Authoritarian states have long attempted to restrict citizens’ movement. But what happens when their reach extends beyond their borders? The October 2018 assassination of Saudi journalist Jamal Khashoggi brought into sharp relief the long arm of these regimes in reaching citizens abroad. This phenomenon, “transnational authoritarianism,” further shows that the relationship between migration and authoritarianism is becoming more complex.
The national origins of new arrivals to the United States are shifting, in ways not always fully appreciated. Recent newcomers are more likely to come from Asia, Central America, and Africa, and less likely to be from Mexico. This article offers key demographic information about the 15 immigrant groups that have experienced the largest growth since 2010, including Indians, Chinese, Colombians, Nigerians, and Bangladeshis.
South Americans represent a small, but growing share of immigrants in the United States, composing 7 percent of country’s total foreign-born population. Recent growth has been marked by an uptick in arrivals from increasingly failing Venezuela, with an increase of 61,000 Venezuelan immigrants from 2016 to 2017. This article offers an interesting data snapshot of South American immigrants in the United States.
For decades, Mexicans have been the largest immigrant group in the United States. While this is still the case, the Mexican immigrant population is no longer growing at the rate it once was. In fact, between 2010 and 2017, the number of Mexicans in the country first leveled off and then began to decline. This article explores the latest data on Mexican immigrants in the United States.
The Vietnamese immigrant population in the United States has grown significantly since the end of the Vietnam War, making it the sixth-largest foreign-born population in the country. The main modes of arrival for the Vietnamese have shifted over the years, from refugee protection to family reunification. This article explores the characteristics of Vietnamese immigrants, including their incomes, education, English proficiency, and more.
European immigrants in the United States have largely dwindled in number since 1960, after historically making up the bulk of immigration to the country. Today, immigrants from Eastern Europe account for the largest share of European arrivals, and Europeans overall are much older and more educated than the total foreign- and native-born populations. This article explores the data on Europeans in the United States.
One of the least developed countries in sub-Saharan Africa, the Democratic Republic of the Congo has experienced significant migration outflows and inflows tied to political and economic crises in recent decades. While most Congolese migrants head to neighboring countries, destinations have diversified, with an uptick in those leaving for opportunities in Europe and beyond. This country profile explores historical and contemporary patterns of migration to and from DR Congo.
From ongoing emigration flows and a surge in asylum seekers, to more than 150,000 returnees, this country profile examines contemporary and historical migration trends in Albania. Driven by extreme poverty and unemployment, more than one-third of Albania's population has emigrated in the last 25 years. The government now seeks to capitalize on diaspora resources by linking migration and development policies.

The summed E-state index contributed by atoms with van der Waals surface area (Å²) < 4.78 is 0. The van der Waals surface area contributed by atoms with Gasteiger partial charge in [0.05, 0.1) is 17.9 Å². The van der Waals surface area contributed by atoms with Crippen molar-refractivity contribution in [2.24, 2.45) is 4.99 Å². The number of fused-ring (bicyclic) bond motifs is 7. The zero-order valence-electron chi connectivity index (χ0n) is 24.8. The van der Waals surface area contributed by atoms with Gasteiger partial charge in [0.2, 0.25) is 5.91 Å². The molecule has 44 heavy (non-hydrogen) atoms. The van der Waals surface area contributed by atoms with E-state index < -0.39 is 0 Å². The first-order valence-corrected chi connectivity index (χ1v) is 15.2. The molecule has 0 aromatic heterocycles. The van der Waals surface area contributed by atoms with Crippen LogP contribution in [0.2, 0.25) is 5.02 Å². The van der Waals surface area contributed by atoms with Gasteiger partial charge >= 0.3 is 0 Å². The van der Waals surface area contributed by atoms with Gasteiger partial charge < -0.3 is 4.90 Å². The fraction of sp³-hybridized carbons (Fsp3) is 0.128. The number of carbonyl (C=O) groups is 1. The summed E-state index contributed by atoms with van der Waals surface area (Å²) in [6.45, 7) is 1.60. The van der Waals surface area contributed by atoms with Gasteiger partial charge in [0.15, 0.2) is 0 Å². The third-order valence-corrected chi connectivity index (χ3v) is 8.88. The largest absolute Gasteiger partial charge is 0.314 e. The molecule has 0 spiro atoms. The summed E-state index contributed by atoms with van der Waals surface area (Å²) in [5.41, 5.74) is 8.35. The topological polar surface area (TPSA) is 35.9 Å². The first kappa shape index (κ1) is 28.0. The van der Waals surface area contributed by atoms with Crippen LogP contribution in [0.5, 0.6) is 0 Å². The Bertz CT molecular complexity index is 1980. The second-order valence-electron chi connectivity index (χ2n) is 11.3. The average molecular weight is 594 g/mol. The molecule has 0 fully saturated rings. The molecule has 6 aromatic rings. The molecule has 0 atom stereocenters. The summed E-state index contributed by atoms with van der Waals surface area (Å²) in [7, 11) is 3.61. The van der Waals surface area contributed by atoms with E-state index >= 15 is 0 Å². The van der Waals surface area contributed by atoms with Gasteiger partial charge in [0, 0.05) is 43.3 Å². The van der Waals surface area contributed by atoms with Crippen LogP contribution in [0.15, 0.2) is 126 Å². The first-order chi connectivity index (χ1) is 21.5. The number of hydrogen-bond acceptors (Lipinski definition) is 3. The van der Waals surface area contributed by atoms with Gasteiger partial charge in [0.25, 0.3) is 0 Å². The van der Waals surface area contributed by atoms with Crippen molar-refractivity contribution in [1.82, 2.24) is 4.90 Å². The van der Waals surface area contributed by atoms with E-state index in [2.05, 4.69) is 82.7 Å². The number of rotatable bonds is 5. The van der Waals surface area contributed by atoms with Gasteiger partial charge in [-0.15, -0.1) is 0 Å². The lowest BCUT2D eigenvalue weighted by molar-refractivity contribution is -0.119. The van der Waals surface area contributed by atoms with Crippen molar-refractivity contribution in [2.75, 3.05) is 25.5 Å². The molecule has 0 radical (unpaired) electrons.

With a history of encouraging workers to emigrate to relieve unemployment at home, Tunisia now has 11 percent of its population living abroad. The factors underlying the 2011 revolution that sparked the Arab Spring have also fueled emigration desires for many Tunisians. This country profile explores historical and current trends in Tunisia from colonial settlement to the aftermath of the Arab Spring, and the new focus on migrant rights at home and abroad.
The end of the Vietnam war, marked by the fall of Saigon in 1975, precipitated the mass Indochinese refugee crisis, which saw more than 2 million people flee the region, often on unseaworthy boats. Following the war, Vietnamese migration was divided between humanitarian flows to the West, and labor migrants to allied communist countries. More recently, Vietnam's rapid economic growth has prompted increased labor migration to Asia and a rise in migrant brides.
This country profile analyzes Ecuador's migration trends and examines how remittances and return migration have become an important policy focus for a country with an estimated 1.5 million to 2 million nationals living abroad, chiefly in the United States, Spain, and Italy. As waves of emigration occurred, the country also has experienced significant inflows of refugees and economic and lifestyle migrants.
As the Trump administration moves to be able to indefinitely detain parents and children intercepted at the U.S.-Mexico border, whether illegal border crossers or asylum seekers, recent apprehension trends and history suggest hardline policies might not be a slam-dunk deterrent with a Central American population often driven by the desire to escape gang or other violence, as this Policy Beat explores.
With the #AbolishICE movement catching fire among some on the left, critics of the Trump administration's immigration policies have seized on U.S. Immigration and Customs Enforcement (ICE) as their main target—even condemning it for actions taken by other agencies. This article explores the evolution of ICE and resistance to it, as well as actions taken by the agency itself that have made its mission even more controversial.
Though the Supreme Court handed the Trump administration a major victory by upholding its much-contested travel ban, less noted has been the fact that the ruling left an opening for future challenges to the policy of barring groups of foreign nationals from the country. This Policy Beat explores the evolution of the travel ban, the justices' arguments for and against, and changes in visa grants from travel-ban countries.
Frustrated by an uptick in migrant apprehensions at the U.S.-Mexico border in recent months, the Trump administration unveiled a set of sweeping changes, aiming to prosecute for federal immigration crimes every migrant apprehended crossing illegally. The policy will likely be hindered by legal challenges and capacity limitations, as this article explores.
Seizing on reports of a migrant “caravan” making its way northward through Mexico, President Donald Trump called for up to 4,000 National Guard troops to deploy to the Southern border. Although previous presidents took similar action in response to upticks in violence and apprehensions, the picture at the border today differs on several metrics. This article examines how the deployment compares to those under Presidents George W. Bush and Barack Obama.